From neurodevelopment to psychiatric, medical practitioners have referred autism to many kinds of disorders. Apparently there are no medical tests to diagnose the disorder and behavior in general has to be observed to call someone autistic.
It is indeed a complex disorder. Centered in the brain, autism affects a child’s development in the core areas of communication, social interactions, and behavior. This is perhaps best captured by the term neurodevelopmental disorder.
In terms of diagnosis, The Diagnostic and Statistical Manual of Mental Disorders (DSM-IV-TR), published by the American Psychiatric Association, provides some help. The DSM-IV-TR provides a common language and standard criteria for the classification of mental disorders. Tools used to help a provider (both medical doctors and psychologists) make a diagnosis are typically clinical (e.g., patient observation and interview) and psychological (e.g., standardized psychological tests) in nature.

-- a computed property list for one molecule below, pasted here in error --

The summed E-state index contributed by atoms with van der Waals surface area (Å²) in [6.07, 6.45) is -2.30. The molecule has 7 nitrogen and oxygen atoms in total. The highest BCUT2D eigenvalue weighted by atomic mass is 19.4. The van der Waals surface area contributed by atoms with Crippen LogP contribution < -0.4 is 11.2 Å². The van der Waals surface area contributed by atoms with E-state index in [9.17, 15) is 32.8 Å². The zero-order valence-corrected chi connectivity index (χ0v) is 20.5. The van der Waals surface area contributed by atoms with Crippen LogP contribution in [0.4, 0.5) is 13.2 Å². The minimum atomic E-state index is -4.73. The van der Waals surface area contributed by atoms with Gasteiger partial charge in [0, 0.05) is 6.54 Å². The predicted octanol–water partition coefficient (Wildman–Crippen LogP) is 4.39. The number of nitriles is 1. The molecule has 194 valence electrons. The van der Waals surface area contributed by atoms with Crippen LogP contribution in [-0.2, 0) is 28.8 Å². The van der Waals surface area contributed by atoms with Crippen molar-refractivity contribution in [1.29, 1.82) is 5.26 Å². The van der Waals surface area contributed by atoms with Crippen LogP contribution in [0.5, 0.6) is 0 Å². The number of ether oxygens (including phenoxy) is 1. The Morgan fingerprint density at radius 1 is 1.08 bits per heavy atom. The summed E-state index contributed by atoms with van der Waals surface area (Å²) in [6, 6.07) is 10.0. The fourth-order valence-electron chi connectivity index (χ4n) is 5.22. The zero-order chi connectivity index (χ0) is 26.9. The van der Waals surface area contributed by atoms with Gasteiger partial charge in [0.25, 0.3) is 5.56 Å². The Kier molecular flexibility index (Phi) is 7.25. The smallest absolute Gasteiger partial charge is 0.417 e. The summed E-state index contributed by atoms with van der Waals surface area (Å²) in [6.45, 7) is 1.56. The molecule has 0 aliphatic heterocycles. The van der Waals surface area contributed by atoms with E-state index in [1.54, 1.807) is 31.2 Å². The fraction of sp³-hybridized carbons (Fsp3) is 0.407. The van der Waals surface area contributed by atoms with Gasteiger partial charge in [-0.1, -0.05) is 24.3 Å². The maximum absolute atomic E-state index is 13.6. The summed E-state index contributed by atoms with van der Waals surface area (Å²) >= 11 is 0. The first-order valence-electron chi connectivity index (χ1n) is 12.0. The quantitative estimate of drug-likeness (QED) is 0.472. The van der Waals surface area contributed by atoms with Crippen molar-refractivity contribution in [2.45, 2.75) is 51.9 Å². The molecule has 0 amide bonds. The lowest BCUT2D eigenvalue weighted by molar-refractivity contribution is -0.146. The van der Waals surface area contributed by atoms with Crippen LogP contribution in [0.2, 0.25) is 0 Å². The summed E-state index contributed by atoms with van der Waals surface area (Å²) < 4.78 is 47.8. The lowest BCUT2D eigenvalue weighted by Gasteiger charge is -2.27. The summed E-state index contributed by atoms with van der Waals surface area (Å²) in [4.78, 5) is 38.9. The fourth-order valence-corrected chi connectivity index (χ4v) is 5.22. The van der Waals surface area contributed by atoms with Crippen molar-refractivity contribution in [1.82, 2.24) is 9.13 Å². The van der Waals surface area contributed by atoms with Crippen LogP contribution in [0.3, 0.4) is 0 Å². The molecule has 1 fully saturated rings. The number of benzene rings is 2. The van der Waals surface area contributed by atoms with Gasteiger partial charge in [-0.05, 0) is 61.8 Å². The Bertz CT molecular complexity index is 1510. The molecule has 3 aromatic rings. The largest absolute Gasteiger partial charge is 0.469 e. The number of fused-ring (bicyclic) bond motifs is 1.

But a child’s physical health is also affected in this disorder. Conditions like seizures, gastrointestinal distress, eating irregularities, sensory challenges, and sleep disturbance can all be attributed to neurobiological irregularity.
So you could say it is multi-faceted: a disorder which poses many questions, many of them still unanswered, but significant research is being done to demystify the causes, diagnostic issues, and treatment endeavors.